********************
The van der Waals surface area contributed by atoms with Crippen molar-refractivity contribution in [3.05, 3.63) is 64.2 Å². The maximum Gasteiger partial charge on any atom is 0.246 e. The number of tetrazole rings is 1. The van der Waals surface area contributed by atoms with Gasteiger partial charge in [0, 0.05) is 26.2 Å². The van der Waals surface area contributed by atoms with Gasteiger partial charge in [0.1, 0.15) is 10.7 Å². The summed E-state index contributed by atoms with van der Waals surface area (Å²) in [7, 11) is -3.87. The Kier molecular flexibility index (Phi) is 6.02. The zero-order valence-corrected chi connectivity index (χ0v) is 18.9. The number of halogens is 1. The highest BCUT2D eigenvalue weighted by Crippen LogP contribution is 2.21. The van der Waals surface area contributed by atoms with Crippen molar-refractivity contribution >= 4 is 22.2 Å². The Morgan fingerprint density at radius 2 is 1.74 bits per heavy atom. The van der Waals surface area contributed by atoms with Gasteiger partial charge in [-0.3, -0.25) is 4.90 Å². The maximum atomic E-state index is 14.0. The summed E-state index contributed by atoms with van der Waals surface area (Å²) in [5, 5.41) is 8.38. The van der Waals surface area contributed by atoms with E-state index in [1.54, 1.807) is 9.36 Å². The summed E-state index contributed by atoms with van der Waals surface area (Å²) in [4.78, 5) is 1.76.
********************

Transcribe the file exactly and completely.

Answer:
The van der Waals surface area contributed by atoms with Crippen molar-refractivity contribution in [3.05, 3.63) is 64.2 Å². The maximum Gasteiger partial charge on any atom is 0.246 e. The number of tetrazole rings is 1. The van der Waals surface area contributed by atoms with Gasteiger partial charge in [0, 0.05) is 26.2 Å². The van der Waals surface area contributed by atoms with Gasteiger partial charge in [0.1, 0.15) is 10.7 Å². The summed E-state index contributed by atoms with van der Waals surface area (Å²) in [7, 11) is -3.87. The Kier molecular flexibility index (Phi) is 6.02. The zero-order valence-corrected chi connectivity index (χ0v) is 18.9. The number of halogens is 1. The highest BCUT2D eigenvalue weighted by Crippen LogP contribution is 2.21. The van der Waals surface area contributed by atoms with Crippen molar-refractivity contribution >= 4 is 22.2 Å². The Morgan fingerprint density at radius 2 is 1.74 bits per heavy atom. The van der Waals surface area contributed by atoms with Gasteiger partial charge in [-0.3, -0.25) is 4.90 Å². The maximum atomic E-state index is 14.0. The summed E-state index contributed by atoms with van der Waals surface area (Å²) in [5, 5.41) is 8.38. The van der Waals surface area contributed by atoms with E-state index in [1.54, 1.807) is 9.36 Å². The summed E-state index contributed by atoms with van der Waals surface area (Å²) in [4.78, 5) is 1.76.